CHARPEX! Also, How to Lose Customers as a Dealer

CHARPEX was this weekend!

I enjoyed roaming around and visiting the dealers, several of which I bought from.  All but one were exceptionally nice and helpful (more on that below), and it’s always fun to view material in person as opposed to on a computer screen.

I will, of course, continue to buy more philatelic material than I should from online sources. 🙂

I meant to take several pictures, but I got so involved with everything that I forgot — except for this picture showing a row of exhibit frames.

I got some wonderful and interesting stuff, and even walked out under budget!  In total I think I was there for 3–4 hours.  If I were looking for US material, I would have been there longer — most of the dealers (understandably so) had primarily US material.

But enough about that!  I’ll share some of the goodies that I was able to find.

First up are these Mariachi FDCs.  There was a lady at the show that makes these by hand — including making the envelopes themselves.  While the Mariachi stamps aren’t my favorite, I thought these covers were really neat.  It’s hard to see in the picture, but the instruments are three-dimensional, sort of raised off of the paper.

I also snagged some postal cards from Sweden.  I don’t know anything about these at all — but I do collect Sweden, so I thought they would be a good thing to grab.  They were very cheap so I didn’t feel bad buying something I didn’t know anything about.

Of course I also can’t resist early Austria-Hungary postal history.  These will go into binders with the rest of mine.  I snagged the Bulgarian card for a friend.

I overpaid for these a little bit, I think, but I was glad to find them.  The top is from the 1858 Austrian issue, and it is “type I” which is the less common type with broken bow loops behind the head.  I may write a separate article on this series later…it’s one of my absolute favorites.  The bottom stamp is a high-denomination stamp from Ukraine, issued in 1919.  Due to the high denomination they were mostly used on documents and receipts, but this appears to be a postally used example which is less common.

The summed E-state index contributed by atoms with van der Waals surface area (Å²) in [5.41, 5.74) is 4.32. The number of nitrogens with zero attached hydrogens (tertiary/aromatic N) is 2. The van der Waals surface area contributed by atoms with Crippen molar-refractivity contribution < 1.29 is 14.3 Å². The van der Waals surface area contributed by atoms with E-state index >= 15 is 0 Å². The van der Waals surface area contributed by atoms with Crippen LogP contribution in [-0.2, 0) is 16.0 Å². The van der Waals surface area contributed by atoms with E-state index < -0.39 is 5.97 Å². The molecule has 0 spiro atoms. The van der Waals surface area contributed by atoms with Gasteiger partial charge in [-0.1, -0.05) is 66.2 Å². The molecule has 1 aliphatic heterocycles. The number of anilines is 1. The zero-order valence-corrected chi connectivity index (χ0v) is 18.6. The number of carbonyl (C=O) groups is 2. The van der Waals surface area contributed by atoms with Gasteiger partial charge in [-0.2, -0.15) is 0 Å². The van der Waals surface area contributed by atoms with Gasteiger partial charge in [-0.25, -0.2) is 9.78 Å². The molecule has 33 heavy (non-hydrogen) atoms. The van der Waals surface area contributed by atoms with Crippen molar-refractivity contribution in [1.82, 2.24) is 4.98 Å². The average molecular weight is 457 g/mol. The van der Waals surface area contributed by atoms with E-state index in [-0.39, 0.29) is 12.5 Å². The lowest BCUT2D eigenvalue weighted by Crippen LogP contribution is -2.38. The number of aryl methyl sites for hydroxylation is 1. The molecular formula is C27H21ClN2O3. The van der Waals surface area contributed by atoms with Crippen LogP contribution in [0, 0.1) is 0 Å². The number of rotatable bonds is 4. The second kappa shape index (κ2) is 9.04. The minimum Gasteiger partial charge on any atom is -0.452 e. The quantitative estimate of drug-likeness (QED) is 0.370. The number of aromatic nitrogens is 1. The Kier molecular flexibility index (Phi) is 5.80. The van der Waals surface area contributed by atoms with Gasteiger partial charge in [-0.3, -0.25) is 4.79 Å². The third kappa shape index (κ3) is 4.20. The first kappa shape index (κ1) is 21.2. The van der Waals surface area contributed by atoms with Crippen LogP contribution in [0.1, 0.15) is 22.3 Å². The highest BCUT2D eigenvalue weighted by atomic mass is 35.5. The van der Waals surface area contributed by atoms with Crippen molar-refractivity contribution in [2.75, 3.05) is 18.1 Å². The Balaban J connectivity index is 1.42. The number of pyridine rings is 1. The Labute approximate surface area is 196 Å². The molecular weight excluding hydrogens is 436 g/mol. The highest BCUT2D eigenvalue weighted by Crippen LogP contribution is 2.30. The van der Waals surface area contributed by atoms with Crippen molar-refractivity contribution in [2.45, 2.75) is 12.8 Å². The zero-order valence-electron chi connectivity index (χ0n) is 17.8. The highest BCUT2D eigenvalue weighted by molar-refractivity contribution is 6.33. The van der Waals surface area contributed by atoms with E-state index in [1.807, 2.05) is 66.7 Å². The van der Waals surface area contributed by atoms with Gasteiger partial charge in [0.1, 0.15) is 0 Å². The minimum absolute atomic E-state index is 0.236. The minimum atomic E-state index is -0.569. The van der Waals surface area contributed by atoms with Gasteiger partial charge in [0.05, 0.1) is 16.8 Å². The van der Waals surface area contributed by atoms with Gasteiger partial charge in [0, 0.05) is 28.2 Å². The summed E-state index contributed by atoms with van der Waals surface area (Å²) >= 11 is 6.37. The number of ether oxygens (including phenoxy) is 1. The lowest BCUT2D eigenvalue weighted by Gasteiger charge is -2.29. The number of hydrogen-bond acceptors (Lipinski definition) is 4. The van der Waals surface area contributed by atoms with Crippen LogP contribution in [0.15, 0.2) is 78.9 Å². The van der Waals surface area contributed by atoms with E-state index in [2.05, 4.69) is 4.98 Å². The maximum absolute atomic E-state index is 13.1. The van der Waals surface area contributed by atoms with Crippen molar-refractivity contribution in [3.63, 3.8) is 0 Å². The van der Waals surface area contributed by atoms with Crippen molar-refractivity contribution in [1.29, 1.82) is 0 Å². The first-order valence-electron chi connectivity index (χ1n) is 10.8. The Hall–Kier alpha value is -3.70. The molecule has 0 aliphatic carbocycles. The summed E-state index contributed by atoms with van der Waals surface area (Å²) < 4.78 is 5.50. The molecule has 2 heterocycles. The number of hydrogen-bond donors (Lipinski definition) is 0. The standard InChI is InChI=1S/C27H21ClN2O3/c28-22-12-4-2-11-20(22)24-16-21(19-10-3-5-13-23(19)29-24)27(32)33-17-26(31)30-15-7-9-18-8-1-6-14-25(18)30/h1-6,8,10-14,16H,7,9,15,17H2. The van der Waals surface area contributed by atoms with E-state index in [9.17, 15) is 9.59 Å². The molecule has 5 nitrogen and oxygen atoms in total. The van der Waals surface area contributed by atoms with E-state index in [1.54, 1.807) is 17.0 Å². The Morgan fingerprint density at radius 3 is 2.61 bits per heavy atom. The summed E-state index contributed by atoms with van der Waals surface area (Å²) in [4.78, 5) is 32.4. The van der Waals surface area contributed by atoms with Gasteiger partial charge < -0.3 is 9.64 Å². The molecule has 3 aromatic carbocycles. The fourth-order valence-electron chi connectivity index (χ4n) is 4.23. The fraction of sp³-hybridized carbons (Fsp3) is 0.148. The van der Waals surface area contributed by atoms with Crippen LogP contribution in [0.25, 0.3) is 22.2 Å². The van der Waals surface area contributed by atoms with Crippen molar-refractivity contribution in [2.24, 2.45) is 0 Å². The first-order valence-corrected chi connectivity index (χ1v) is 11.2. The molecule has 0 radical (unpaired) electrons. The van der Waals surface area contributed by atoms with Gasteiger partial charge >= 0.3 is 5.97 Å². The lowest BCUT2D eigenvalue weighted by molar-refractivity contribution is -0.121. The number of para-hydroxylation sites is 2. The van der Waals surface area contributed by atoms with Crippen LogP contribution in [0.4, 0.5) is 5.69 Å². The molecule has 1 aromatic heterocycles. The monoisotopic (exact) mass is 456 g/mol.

Lastly, these postcards from Austria and Germany.  The upper left card has some of my favorite German Empire stamps on it.  I haven’t yet sat down to figure out what the card means and was used for — but it was part of a bargain that I got (lumped in with the postal cards above from Sweden, Austria-Hungary and Bulgaria) so it was an easy decision.  The other three are from Austria, the bottom two are particularly interesting, they are from the era of and feature many of the stamps from the definitive issue of 1908 commemorating 60 years on the throne for Emperor Franz Josef.

The only negative experience I had was from one particular dealer.  I don’t know his name, so I can’t really call him out (and I don’t know if I would have anyway).  I had been asking several dealers about their Austrian stock, specifically about the 1936 10 Schilling Dolfuss issue, which is one of the glaring holes in my Austrian collection, mainly because it’s a pricy stamp.